SCOTTISH Premier League chief executive Neil Doncaster has argued that controversial reconstruction proposals will give fans what they want – and that no other plan has a chance of success.
SPL and Scottish Football League clubs backed the radical plan at meetings last month and Doncaster expects both groups to vote on concrete proposals in March. Plans for a 12-12-18 structure, with the top two divisions splitting into three after 22 games, have failed to capture the imagination of many supporters and have been met with fierce criticism by some, but Doncaster stressed that a 16-team league was “financially unaffordable” and that there was not enough support for a 14-team top league.
The SPL chief warned that the more popular elements of the plan would be lost if it was rejected. Doncaster said on BBC Radio Scotland’s Sportsound programme last night: “Fans tell us they want a single merged league, an all-through and more equitable distribution model, play-offs, a pyramid structure, significantly more relegation and promotion, and more meaningful games. The only way we can achieve that is through consensus and we are only going to get consensus through this model.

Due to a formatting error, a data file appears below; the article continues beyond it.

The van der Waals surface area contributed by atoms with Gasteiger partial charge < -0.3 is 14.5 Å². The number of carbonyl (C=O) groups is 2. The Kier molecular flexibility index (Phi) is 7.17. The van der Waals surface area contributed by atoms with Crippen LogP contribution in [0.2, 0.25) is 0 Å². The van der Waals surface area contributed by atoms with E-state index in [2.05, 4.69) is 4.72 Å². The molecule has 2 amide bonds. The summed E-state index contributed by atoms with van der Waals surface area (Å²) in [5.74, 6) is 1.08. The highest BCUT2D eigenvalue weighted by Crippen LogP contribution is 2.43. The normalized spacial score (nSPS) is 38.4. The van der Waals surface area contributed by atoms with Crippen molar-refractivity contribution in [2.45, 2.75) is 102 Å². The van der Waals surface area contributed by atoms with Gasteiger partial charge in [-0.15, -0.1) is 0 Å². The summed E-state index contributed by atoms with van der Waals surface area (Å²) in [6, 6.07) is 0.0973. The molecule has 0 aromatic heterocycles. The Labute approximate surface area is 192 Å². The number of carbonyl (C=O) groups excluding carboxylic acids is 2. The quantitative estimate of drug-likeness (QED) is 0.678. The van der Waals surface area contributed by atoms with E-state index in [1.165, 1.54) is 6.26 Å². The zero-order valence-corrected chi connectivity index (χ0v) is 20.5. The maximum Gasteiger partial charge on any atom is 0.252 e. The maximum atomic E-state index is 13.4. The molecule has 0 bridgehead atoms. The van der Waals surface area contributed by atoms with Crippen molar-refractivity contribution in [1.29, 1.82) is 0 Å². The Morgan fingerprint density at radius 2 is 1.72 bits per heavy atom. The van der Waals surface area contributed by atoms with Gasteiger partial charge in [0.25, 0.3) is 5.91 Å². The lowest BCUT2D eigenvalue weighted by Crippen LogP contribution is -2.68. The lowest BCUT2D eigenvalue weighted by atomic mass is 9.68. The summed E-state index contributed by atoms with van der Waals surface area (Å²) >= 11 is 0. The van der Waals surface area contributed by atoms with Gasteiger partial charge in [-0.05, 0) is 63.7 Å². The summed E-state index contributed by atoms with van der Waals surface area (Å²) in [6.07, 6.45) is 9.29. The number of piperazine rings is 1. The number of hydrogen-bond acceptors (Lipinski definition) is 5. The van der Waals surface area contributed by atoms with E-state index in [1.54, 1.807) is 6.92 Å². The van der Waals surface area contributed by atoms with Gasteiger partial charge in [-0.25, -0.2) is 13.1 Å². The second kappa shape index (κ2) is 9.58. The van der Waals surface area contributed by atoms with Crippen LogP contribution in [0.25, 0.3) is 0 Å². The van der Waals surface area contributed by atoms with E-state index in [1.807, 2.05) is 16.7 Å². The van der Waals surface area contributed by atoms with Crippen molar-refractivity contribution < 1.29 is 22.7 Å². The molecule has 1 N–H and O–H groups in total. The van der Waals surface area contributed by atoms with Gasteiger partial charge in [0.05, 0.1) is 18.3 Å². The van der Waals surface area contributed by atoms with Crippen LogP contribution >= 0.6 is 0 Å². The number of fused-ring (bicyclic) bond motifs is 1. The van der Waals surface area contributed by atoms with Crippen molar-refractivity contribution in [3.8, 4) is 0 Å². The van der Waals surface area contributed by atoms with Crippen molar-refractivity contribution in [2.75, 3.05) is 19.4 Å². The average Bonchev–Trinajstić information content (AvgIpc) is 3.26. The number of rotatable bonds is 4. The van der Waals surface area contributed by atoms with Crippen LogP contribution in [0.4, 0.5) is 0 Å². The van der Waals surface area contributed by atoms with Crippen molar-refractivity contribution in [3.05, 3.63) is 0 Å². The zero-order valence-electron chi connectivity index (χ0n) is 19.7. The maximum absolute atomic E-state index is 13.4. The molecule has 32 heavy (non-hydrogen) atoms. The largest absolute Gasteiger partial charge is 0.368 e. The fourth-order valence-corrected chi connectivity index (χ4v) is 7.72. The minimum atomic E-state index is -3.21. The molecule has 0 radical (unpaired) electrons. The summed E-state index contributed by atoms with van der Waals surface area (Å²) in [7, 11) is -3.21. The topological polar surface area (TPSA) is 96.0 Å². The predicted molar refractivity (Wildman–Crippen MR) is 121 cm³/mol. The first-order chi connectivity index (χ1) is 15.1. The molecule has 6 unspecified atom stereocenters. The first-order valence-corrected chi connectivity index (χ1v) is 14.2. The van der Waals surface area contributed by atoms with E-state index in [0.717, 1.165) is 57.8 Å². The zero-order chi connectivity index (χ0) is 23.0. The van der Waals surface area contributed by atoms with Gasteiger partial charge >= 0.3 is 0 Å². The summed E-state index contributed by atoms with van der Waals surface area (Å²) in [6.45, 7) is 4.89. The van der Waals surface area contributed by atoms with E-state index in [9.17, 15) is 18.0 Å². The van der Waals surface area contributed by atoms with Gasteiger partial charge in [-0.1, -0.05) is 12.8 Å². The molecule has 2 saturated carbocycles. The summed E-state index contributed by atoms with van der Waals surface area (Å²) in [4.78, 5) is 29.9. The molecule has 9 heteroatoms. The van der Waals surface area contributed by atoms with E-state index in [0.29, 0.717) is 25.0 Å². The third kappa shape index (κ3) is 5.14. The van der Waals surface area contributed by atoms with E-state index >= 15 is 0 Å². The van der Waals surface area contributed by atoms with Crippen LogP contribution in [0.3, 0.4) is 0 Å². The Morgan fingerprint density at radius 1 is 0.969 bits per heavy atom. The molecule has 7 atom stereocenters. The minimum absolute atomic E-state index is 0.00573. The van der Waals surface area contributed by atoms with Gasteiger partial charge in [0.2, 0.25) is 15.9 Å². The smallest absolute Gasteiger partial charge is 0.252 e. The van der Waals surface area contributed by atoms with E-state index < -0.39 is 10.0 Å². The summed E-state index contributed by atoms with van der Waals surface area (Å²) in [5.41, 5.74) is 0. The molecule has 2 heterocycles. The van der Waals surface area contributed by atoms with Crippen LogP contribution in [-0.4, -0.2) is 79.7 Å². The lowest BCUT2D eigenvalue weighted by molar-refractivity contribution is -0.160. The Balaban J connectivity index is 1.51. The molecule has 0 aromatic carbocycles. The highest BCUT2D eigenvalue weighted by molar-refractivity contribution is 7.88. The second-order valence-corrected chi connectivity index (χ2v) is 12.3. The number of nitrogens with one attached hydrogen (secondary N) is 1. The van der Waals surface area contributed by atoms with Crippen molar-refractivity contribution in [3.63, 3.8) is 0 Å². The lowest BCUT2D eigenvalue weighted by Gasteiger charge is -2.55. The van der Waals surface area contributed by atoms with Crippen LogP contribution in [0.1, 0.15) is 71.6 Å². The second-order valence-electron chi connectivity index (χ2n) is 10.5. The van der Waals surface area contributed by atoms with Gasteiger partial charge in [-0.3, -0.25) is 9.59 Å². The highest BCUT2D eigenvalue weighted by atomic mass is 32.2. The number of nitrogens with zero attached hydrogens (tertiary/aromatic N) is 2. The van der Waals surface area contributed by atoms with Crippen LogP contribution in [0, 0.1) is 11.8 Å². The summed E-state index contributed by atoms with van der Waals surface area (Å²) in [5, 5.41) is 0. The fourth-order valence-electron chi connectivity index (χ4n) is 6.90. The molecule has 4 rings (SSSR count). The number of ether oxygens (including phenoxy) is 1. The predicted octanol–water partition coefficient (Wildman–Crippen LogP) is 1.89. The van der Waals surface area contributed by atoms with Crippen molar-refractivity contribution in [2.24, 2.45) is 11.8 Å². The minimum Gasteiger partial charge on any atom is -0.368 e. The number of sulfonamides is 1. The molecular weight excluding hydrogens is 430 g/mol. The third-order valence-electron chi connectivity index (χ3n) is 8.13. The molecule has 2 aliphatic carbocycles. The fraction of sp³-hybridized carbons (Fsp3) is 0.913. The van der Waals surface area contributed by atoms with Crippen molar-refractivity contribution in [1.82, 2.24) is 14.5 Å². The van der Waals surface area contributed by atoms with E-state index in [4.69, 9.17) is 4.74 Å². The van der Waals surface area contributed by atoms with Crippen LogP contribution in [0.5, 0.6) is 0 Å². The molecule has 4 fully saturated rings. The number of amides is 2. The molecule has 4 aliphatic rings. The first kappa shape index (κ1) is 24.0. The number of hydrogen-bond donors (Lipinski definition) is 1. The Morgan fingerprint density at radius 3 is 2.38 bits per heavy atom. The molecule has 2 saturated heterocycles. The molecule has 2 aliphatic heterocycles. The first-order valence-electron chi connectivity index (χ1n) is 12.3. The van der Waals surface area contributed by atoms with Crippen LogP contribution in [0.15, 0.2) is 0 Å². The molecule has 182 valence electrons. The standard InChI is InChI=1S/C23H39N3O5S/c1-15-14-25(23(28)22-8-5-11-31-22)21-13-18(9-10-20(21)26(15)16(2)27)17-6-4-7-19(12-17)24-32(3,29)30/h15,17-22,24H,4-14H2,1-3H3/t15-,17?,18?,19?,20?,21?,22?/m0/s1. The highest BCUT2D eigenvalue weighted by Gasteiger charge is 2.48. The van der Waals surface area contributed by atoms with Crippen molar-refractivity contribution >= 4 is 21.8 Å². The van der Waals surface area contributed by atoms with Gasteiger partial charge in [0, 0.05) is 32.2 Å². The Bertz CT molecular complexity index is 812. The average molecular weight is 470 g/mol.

“If people want these changes, that everyone says they want, we need consensus and the vast majority of the 42 clubs to vote in favour of the package. There were some clubs that would perhaps want a bigger league. But they know we need consensus. If you put a 14-team model on the table you’re not going to get consensus.”
Doncaster pointed out that Hibernian’s biggest Easter Road attendance last season was a televised game on a Monday night, when they secured their SPL status with victory over Dunfermline.
And he argued that the determination to avoid the middle eight among the top-flight clubs, and “scramble” to finish in the top four thereafter, would attract more fans and television companies, despite concerns over resetting points to zero after 22 matches.
The 12 SPL clubs gave Doncaster unanimous backing to take the plans forward and he rejected suggestions that the failure to hold a formal vote was a sign of weakness.
He said: “They want a rule book in front of them, they want to know exactly what’s in place and what it means for them. You can’t vote on a concept – you can vote on a rule book.”